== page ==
The Bar Human Rights Committee of England and Wales (BHRC) condemns the designation and imposition of economic sanctions by the United States on the International Criminal Court’s (ICC) Prosecutor, Fatou Bensouda and Head of the Court’s Jurisdiction, Complementarity and Cooperation Division, Phakiso Mochochoko. BHRC further condemns the announcement of measures to restrict the issuance of visas to certain unnamed individuals involved in the Court’s investigation of the alleged involvement of United States personnel in war crimes.
These acts constitute severe and improper interference with the independence of the ICC, and with the legal duties of its lawyers involved in ICC proceedings.
BHRC reiterates its statement of 26 June 2020 and its concern that such measures risk emboldening others, including other States, who would seek to prevent accountability for the most serious crimes in the international legal order, through the deployment of intimidation and coercive measures against judges, lawyers, investigators, human rights defenders, witnesses and victims. These measures pose a chilling risk to those individuals and also gravely undermines and jeopardises their work to uphold justice and the international rule of law.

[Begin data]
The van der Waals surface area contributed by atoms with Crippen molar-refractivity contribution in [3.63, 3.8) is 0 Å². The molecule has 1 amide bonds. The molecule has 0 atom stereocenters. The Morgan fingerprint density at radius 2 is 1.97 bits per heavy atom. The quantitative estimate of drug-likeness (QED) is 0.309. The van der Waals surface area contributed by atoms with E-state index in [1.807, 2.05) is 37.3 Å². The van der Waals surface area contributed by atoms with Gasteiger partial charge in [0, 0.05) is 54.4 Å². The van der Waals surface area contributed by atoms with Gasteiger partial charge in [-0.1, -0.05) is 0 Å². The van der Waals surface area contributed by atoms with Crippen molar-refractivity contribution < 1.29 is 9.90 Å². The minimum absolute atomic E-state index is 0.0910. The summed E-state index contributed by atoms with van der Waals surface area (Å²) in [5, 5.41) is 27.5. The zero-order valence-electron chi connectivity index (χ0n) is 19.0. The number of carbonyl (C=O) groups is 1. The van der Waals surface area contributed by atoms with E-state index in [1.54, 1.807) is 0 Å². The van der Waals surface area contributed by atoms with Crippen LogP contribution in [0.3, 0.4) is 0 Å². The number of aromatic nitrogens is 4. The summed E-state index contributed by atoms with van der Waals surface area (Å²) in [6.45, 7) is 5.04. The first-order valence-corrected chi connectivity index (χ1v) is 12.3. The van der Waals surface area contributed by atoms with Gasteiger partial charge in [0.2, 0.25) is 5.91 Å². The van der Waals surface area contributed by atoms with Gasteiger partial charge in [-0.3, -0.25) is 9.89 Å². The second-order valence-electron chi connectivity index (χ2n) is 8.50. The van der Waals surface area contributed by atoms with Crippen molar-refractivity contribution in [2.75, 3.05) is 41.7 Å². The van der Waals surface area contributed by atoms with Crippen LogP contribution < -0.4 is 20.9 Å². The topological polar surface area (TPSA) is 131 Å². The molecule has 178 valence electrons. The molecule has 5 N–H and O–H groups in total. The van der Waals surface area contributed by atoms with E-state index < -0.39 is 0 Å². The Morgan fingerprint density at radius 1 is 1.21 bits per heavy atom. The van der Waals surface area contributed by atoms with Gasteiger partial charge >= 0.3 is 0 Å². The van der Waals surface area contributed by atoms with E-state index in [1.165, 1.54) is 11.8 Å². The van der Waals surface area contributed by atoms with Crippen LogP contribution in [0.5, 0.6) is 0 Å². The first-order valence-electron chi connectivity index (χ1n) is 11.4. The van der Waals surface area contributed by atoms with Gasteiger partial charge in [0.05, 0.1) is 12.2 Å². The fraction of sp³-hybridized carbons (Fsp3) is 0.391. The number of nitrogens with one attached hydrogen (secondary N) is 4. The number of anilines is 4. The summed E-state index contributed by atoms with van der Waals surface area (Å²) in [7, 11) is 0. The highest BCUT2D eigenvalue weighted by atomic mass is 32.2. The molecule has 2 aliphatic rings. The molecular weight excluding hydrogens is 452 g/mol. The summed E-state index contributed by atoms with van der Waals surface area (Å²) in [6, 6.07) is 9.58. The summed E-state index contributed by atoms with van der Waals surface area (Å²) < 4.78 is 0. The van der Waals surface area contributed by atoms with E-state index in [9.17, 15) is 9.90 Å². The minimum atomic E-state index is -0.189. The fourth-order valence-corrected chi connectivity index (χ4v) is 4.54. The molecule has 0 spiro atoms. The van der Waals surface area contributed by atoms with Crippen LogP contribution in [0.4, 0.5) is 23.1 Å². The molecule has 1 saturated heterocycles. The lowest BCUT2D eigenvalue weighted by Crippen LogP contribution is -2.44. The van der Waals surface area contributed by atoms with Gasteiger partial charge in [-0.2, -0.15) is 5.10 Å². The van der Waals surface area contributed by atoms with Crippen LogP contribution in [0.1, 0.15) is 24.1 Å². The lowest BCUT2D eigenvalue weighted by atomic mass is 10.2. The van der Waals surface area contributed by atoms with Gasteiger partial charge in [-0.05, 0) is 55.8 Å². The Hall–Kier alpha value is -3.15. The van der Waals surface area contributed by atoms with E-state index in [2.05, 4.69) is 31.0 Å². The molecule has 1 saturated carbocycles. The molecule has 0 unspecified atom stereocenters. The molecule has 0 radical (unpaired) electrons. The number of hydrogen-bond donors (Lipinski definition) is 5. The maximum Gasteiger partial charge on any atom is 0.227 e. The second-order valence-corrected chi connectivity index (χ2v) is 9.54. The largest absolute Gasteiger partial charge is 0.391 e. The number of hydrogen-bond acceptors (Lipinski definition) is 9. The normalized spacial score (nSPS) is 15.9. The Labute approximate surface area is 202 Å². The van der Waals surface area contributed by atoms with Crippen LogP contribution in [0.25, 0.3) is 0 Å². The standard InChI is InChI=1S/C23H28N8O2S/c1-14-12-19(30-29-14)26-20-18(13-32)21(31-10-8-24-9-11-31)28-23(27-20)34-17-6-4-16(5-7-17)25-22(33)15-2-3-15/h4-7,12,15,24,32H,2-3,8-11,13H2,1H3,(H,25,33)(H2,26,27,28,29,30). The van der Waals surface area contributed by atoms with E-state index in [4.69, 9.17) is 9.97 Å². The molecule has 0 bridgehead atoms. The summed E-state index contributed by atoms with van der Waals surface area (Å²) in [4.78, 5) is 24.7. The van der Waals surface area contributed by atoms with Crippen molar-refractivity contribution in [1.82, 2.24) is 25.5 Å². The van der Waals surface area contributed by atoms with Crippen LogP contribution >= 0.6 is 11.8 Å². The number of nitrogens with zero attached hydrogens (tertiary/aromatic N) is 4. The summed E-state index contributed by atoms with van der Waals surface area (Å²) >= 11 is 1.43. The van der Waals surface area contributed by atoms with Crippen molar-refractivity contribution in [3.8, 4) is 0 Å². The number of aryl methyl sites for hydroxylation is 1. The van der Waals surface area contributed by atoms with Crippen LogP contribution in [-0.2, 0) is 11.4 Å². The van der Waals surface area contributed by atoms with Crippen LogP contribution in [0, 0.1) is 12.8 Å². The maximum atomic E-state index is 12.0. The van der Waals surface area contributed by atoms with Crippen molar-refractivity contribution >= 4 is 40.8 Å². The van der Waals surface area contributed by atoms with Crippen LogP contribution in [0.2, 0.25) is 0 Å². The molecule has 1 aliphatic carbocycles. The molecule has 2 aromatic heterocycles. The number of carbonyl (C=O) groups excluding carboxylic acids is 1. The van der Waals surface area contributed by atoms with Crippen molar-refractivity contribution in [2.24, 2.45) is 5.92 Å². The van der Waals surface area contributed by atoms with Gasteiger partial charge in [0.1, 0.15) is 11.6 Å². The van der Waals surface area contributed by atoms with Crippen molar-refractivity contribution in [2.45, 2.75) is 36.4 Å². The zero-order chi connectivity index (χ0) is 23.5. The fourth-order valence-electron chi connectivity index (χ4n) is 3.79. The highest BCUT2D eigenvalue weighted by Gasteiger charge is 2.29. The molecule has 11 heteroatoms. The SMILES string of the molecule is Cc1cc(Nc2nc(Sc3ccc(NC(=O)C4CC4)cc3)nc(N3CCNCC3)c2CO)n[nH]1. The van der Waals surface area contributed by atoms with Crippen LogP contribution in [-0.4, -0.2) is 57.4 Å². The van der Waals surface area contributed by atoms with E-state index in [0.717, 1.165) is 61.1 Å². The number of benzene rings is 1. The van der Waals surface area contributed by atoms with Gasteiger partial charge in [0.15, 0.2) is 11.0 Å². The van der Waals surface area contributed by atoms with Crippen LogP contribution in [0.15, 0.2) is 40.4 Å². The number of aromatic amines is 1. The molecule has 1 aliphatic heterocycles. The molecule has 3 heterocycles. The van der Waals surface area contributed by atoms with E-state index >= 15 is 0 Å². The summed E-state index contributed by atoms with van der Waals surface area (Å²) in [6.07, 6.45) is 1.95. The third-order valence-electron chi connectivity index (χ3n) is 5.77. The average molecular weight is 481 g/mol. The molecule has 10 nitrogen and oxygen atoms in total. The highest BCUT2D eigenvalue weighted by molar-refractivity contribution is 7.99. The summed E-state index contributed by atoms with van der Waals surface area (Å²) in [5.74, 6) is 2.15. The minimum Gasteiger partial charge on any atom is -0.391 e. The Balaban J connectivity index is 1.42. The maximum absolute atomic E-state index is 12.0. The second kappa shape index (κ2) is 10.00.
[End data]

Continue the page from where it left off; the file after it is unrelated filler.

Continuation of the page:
BHRC again strongly urges the United States to rescind the Executive Order 13928 of 11 June 2020 and to rescind the decision to impose economic sanctions on Ms Bensouda and Mr Mochochoko.
Further, BHRC urges all States and stakeholders in the ICC to condemn the actions of the United States and to reiterate their unwavering commitment to international criminal justice, to uphold the principles and values enshrined in the Rome Statute, and to preserve the integrity of the ICC unhindered by attempts to undermine the court’s process.
BHRC Chair, Schona Jolly QC, said:
“This act represents an attack on the rule of law itself, as well as the international institutions committed to upholding it. Imposing sanctions on such senior officials of the ICC is a perverse reversal of the use of sanctions, a critical tool to be deployed against those who commit and support the most egregious human rights violations across the world. We support our colleagues at the International Criminal Court in their vital work which they must be able to carry out without interference and fear of sanction.”